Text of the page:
Areas for scrutiny
1 Classrooms, labs, library, playground and swimming pool
3 Bus and transport guidelines
4 School hostel
5 Kitchen and dining hall
- Entry into school to be restricted and ID Cards should be mandatory for all
- Background check for all the staff
- Children’s areas inside schools should be out of bounds for all the non-academic personnels and this should be strictly monitored by the security staff in each of the buildings
- A seven-year-old boy of Ryan International School, Gurugram, was murdered on Friday. In 2016, the drowned body of another boy was found in a water tank on the premises of a Ryan International School in Vasant Kunj, Delhi
- A five-year-old girl in Tagore Public School, Gandhinagar, was allegedly raped by a school peon
- A boy from a school near Delhi was allegedly slapped so hard by another student that his hearing in one ear is impaired
- A piano teacher of Tansen Academy, Model Town, Delhi allegedly molested a seven-year-old girl multiple times
- A dance teacher of Presidium School of Ashok Vihar, North-west Delhi, allegedly tried to molest a Class V student
- An 11-year-old girl of Rao’s High School, BHEL, Hyderabad, was made to stand in the boys’ washroom as a punishment for not wearing a proper uniform
Crimes against children in schools have increased in the last decade. They are being raped, drugged, murdered, bullied and punished — in school buses, bathrooms, classrooms, labs, libraries — places they are unsupervised. Neither government nor private schools offer a safe environment for kids.
In this light, it is needless to even reiterate the fact that the most important part of all schools’ mission is to provide a safe environment for learning. Despite that, in the last one year, many horrific incidents have taken place in several schools across the country. There have been instances where children have been attacked in the same school twice or in different schools under the same management.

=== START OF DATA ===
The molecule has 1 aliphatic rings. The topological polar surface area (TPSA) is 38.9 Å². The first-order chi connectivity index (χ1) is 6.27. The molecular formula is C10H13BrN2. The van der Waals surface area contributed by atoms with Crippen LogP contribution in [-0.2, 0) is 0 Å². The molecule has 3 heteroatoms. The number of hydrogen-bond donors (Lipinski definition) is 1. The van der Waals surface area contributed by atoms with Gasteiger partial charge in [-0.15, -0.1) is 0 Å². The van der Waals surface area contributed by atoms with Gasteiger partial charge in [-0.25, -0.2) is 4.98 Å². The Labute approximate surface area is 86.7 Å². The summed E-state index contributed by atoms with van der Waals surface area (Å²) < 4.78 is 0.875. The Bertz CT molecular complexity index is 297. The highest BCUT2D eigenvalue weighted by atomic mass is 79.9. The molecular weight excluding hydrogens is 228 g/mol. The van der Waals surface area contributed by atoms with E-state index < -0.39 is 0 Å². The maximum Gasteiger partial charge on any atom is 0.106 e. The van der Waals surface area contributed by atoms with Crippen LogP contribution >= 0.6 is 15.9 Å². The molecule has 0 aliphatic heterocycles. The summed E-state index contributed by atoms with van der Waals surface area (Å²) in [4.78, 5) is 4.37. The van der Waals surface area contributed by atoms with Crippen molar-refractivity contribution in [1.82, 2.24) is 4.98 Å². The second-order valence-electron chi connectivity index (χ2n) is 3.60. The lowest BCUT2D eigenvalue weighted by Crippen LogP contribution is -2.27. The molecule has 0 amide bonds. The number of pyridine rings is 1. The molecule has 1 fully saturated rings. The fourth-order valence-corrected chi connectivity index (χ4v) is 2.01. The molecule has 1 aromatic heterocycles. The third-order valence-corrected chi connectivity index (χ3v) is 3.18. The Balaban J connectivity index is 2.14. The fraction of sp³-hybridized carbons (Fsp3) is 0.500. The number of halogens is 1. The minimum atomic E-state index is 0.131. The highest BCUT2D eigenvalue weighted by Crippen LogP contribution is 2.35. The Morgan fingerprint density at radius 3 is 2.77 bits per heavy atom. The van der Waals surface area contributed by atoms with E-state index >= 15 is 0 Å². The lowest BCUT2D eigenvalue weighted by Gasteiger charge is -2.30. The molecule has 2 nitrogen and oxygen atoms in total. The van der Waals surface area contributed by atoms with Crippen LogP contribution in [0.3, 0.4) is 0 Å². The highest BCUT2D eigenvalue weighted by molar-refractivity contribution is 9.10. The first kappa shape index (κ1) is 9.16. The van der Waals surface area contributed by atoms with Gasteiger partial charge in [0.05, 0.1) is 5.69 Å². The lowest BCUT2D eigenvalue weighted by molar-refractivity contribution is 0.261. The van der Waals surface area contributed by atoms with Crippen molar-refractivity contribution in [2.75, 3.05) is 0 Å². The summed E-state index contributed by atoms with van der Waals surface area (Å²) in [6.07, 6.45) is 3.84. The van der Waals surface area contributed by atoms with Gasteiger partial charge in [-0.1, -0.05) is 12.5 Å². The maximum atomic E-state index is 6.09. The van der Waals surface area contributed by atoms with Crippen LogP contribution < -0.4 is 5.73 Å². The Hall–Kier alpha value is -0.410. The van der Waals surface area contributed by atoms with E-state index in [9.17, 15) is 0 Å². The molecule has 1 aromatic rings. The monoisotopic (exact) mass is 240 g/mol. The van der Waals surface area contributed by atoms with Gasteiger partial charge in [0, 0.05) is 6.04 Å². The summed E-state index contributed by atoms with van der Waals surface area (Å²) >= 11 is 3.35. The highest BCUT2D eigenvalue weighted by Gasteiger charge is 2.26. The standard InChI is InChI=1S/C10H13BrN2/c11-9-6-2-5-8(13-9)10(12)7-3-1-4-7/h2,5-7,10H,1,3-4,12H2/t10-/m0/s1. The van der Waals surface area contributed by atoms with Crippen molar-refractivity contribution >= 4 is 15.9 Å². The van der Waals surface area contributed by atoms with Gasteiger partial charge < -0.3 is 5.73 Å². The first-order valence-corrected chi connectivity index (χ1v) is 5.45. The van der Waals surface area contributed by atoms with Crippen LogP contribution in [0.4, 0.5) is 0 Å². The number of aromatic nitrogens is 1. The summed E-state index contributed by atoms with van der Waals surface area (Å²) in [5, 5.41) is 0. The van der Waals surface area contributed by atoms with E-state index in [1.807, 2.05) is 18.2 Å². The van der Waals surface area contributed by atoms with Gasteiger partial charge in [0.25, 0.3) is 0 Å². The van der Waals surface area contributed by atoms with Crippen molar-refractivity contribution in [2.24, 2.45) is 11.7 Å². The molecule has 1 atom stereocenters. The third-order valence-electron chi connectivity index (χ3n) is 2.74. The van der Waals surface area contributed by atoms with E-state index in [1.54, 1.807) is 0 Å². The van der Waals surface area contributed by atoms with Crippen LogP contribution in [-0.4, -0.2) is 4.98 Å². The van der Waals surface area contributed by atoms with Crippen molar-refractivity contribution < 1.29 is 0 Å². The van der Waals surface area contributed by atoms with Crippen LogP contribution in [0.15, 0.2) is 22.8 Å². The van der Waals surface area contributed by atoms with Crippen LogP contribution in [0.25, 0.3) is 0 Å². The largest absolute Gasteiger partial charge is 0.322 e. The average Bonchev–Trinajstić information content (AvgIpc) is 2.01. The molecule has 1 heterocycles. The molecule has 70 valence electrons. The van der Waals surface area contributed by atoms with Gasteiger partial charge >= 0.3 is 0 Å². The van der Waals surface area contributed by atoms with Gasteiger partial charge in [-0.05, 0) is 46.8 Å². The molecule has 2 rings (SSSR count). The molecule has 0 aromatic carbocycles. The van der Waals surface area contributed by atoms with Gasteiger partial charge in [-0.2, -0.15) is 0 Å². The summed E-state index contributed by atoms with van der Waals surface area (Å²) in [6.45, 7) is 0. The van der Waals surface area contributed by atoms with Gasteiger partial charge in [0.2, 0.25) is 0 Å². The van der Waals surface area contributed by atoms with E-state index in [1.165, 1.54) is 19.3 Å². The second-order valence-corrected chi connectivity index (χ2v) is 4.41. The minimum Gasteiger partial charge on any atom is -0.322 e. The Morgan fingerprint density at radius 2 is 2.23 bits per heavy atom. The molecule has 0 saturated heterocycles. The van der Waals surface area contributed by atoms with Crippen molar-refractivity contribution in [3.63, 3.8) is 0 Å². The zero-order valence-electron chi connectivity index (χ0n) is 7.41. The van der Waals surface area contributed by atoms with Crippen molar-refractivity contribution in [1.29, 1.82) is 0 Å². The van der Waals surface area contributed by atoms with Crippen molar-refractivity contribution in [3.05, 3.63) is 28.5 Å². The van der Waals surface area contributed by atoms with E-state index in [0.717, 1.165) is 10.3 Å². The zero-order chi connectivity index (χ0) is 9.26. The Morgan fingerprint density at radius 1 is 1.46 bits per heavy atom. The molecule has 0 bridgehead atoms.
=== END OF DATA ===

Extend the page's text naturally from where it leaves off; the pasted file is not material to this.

Shagun Ali, educationist and founder of an international school, says, “The Ryan International School incident is a stark reminder of the Vasant Kunj tragedy and it’s a shame. The CCTV camera should be well-monitored by a person who has a legitimate profile. There should be a male/female servant to monitor washrooms until school hours just like there are people to assist customers outside trial rooms in public places.”
She adds that parents and the faculty of all institutions should avoid any personal contact with bus conductors or security guards and should advice their kids to maintain friendly yet academically-driven relationships with them. “The government should make norms for the fees structure, safety and more. If not strictly followed, the registration should be cancelled.”
The existing law
There is no specific law against the abuse of children inside schools. There are only a few rules. For example, The Juvenile Justice (Care and Protection of Children) Act, 2000 (repealed and replaced in 2015) made it mandatory for a child welfare committee to be set up in each district. They are tasked with looking into the care, protection, development and rehabilitation of children.